Poetry, during this century, took also in Bohemia the same course as in Germany, and degenerated into loose works of fiction between prose and verse, mostly allegorical compositions, and the basis of the modern novel. Such are Tristram, in 9000 verses, a translation from the German; the life of Alexander and the History of Troy from the Latin, both of them more novel than history; and a great number of similar works. Some fragments of an heroic epic, entitled “The Bohemian Alexander,” have been recently found in the archives of Budweis by Professor Kaubek, and published in the Journal of the Museum. All the other poetical productions of this century may be divided into fables, satires, and legends, or other allegorical pieces of an ecclesiastico-didactic tendency, as may be seen even from their titles; e.g. the Nine Joys of Mary, the Ten Commandments, the Five Sources of Sin, etc. All are equally deficient in poetical merit.
With what thoughts the minds of reflecting men and of the reading class were at this time chiefly occupied, and how well they were prepared to receive, in the beginning of the following century, the doctrines of Huss, Jerome, and Jacobellus, those teachers of a purer system of divinity, is manifested in some measure in the theological literature of the day. A treatise upon the great distress of the church, written by a clergyman called John Miliez, before 1370; several others on the principal Christian virtues; a book of Christian instruction written by Shtitny, a Bohemian nobleman, for his own children; a translation of the Jewish Rabbi Samuel’s book on the coming of the Messiah; and several similar works,—all these seem to indicate that the religious system of the day was no longer able to satisfy reflecting minds. We find also that a great part of the Bible was already extant in the Bohemian language in the second half of the fourteenth century; although not yet collected together. Several translations of the Psalter from this period; also of the prophets Isaiah, Jeremiah, and Daniel; and the Sunday lessons from the Gospels; are preserved in manuscript in the libraries of Prague, Vienna, and Oels in Silesia. Many others have doubtless perished in the lapse of time.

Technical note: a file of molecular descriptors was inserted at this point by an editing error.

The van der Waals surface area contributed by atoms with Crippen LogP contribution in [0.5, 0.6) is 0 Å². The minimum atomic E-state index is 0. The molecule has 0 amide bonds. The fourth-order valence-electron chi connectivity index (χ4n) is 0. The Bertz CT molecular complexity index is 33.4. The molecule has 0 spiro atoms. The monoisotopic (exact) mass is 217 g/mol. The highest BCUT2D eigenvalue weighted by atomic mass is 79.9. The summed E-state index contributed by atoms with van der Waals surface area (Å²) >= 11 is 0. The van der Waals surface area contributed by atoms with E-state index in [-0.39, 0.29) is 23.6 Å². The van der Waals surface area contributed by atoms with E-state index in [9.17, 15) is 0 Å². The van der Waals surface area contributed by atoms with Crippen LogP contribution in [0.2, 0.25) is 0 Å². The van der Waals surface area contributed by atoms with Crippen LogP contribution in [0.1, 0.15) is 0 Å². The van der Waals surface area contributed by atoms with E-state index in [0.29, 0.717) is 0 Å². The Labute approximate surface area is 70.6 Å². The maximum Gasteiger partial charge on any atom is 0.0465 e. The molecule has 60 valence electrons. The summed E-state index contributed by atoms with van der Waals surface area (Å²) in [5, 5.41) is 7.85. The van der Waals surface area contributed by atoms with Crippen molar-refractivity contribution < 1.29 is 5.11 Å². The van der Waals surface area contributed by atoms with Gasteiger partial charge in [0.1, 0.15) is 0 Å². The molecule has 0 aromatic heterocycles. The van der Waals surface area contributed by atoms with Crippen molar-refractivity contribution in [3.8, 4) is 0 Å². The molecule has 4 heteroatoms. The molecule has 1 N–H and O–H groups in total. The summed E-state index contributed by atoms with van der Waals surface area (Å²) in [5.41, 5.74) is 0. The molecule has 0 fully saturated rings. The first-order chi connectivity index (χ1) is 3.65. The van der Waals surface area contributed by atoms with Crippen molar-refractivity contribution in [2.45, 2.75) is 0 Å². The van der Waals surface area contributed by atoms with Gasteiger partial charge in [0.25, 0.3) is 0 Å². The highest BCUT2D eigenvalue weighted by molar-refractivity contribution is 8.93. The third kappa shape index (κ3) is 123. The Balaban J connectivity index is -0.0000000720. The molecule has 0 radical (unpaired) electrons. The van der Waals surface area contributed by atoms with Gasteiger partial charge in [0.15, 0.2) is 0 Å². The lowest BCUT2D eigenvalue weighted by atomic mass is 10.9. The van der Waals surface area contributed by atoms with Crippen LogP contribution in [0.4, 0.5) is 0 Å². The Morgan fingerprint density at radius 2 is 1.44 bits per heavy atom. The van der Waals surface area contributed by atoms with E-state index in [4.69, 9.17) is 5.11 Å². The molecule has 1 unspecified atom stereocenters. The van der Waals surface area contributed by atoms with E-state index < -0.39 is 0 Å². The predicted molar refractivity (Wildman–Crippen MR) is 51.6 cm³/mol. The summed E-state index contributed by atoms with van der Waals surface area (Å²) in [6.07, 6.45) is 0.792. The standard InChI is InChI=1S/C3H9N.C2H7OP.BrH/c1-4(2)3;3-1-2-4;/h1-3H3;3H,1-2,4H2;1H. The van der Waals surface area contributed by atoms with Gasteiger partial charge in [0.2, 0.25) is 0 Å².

From John Huss, A.D. 1400, to the general diffusion of the art of printing, about A.D. 1500.
At the commencement of the fifteenth century, the university of Prague was in the zenith of its splendour. Several celebrated German scholars occupied the professors’ chairs, and the average number of students was twenty thousand. No department of science was neglected; each faculty had its distinguished teachers; but it was theology which excited decidedly the warmest national interest among the Bohemians themselves; it was theology in which the Bohemians maintained the first rank as teachers. The interest in spiritual things was